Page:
7 Drawbacks of Retail Store Credit Cards
Why store credit cards aren't the best
One of the most annoying things about shopping is being incessantly offered of a store credit card in exchange for a 10–15 percent discount on that day’s purchases. The money savings may sound enticing, especially for a credit card affiliated with your favorite retail store, but store credit cards aren't as great as they seem. Sure, there may be some perks with a particular store card which are tempting. However, in the grand scheme of your credit history, the drawbacks of store credit cards generally aren't worth the short-term savings.
Retail Credit Cards Usually Have Low Limits
Store credit cards typically start you out with a very low credit limit—somewhere between $100 to $500, especially if you have poor credit. Your purchases could easily put you at a higher credit utilization–the ratio of a credit card balance to the credit card limit–than what is beneficial for your credit.
Any credit utilization over 30 percent is too high and will negatively impact your credit score. On a credit card with a $100 credit limit, that means you should never charge more than $30. In many stores, that’s barely a t-shirt.
They Have High Interest Rates
Retail store credit cards nearly always have high interest rates. APRs between 20 percent and 30 percent are common, which makes carrying a balance very expensive. If you don’t plan to pay your balance before the end of the grace period, you’ll face some hefty interest charges. You could end up paying double for your purchases than if you had paid with cash and that would completely negate the 10 to 15 percent discount you received on your initial purchase.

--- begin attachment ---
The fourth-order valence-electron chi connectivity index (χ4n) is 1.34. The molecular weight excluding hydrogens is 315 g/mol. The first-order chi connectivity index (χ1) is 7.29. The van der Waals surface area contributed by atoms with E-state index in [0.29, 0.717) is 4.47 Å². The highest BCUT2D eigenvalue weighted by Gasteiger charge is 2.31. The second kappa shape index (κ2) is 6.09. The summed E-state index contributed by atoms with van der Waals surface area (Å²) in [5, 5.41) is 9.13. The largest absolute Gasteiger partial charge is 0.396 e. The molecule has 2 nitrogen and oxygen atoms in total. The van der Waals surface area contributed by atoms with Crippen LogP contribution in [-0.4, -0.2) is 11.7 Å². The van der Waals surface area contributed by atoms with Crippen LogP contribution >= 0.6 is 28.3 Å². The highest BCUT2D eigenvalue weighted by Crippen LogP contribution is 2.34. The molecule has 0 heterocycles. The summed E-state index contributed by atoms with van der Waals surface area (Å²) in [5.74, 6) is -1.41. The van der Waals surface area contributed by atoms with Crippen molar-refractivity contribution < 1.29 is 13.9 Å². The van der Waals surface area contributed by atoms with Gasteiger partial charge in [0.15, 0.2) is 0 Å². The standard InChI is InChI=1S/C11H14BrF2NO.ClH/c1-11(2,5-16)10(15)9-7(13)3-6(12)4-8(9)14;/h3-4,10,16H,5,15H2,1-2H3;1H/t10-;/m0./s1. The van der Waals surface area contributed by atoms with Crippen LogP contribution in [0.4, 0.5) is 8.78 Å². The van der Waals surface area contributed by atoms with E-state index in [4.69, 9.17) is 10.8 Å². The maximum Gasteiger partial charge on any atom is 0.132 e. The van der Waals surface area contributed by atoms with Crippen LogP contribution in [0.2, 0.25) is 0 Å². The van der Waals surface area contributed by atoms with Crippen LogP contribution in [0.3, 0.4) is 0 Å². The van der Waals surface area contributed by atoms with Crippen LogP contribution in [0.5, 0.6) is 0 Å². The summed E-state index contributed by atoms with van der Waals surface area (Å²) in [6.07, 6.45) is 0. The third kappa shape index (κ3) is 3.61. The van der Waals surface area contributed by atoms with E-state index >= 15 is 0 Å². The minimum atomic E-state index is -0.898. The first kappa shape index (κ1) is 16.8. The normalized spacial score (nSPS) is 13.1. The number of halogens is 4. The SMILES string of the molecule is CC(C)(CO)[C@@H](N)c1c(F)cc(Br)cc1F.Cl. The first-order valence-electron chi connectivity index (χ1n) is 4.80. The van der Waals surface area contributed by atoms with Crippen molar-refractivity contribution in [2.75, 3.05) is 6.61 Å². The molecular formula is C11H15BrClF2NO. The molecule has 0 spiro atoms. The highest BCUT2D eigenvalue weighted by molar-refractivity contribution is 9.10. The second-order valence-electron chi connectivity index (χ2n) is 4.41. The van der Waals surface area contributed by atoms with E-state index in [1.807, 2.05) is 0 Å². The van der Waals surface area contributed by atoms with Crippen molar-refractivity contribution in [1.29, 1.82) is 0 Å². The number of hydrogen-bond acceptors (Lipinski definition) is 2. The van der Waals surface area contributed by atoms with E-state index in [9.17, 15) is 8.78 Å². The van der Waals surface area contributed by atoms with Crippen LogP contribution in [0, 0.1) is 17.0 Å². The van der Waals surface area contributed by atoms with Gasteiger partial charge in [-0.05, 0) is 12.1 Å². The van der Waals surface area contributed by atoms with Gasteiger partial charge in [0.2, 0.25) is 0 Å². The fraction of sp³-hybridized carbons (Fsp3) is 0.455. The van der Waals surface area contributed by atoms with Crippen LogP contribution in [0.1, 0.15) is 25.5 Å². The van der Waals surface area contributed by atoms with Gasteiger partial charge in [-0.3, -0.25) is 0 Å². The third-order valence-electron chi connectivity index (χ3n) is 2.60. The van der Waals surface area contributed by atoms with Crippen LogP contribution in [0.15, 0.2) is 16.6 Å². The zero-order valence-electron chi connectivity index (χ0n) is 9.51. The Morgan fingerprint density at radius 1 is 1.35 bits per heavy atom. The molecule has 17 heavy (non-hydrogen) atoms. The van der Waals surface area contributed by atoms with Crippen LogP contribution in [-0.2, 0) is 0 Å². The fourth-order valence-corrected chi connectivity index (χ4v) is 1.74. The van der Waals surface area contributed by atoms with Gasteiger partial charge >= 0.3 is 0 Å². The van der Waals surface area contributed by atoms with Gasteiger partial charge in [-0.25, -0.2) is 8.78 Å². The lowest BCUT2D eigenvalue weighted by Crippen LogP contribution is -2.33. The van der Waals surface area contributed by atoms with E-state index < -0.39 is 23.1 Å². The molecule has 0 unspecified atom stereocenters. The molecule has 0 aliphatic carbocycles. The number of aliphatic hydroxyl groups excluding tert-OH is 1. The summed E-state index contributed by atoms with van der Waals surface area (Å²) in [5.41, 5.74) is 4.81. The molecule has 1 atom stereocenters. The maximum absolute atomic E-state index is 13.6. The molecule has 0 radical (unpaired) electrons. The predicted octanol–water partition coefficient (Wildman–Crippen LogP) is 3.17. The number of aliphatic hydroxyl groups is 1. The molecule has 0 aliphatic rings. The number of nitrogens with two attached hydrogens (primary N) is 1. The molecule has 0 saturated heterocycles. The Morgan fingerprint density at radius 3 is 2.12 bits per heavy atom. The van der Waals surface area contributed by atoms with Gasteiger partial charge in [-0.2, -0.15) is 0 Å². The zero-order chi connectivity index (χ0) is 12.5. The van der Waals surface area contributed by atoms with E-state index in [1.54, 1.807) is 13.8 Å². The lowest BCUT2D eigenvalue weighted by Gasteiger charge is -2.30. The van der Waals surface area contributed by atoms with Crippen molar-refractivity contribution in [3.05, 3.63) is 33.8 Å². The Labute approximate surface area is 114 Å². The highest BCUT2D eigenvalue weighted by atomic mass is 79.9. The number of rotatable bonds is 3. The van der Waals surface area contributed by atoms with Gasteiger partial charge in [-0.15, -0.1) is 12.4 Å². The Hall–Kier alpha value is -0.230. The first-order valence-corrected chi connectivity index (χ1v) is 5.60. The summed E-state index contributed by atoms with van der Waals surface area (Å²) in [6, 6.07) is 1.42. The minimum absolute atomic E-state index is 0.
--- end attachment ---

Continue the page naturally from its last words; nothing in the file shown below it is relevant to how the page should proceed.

Retail Credit Cards Have Less Impact on Credit Scores
Compared to major credit cards, retail store credit cards have less positive impact on your credit score. Sure, a positive payment history will help improve your credit score, but the credit cards simply don’t have as much influence on your credit score as major credit cards.
Usage Is Limited
Most retail credit cards can only be used in that particular store. If your tire blows out and you need to pay for towing, your store credit card won’t help you. When you need to book plane tickets for your summer vacation, your store credit card is useless. There are a handful of cards, like the GAP card, that can be used in a family of stores, but usage is still very limited.
Retail Credit Cards Encourage High Utilization
Store credit cards can negatively influence your credit score. Just the act of applying for the credit card can put a small dent in your credit score. That’s because credit inquiries made when you apply for credit make up 10 percent of your credit score. Because store credit cards encourage high utilization, your credit score will drop as your balance gets closer to your credit limit.
They Encourage Debt
There is more temptation to spend when you have a retail credit card. You will frequently be offered incentives for spending, like discounts for cardholders, emails about sales, and even rewards on your spending. Many retail credit cards will continually raise your credit limit as you increase your spending on your credit card.
If you’re not disciplined with your credit card charges, you could easily find yourself with an uncontrollable balance. Follow the rules of charging only what you can afford and of keeping your balance below 30 percent of the credit limit, no matter how high your credit limit rises.
The Terms Aren't Spelled out at Signup
Generally, when you apply for a retail credit card at the point of sale, you aren't given a full explanation of the terms and conditions before you apply. Even if you are given a brochure with the credit card terms, you don't really have enough time to examine the costs and compare them to other credit cards to be sure you're getting a good deal.
Think about any major financial decision, especially opening a new account. With retail credit cards, you're not always given that opportunity.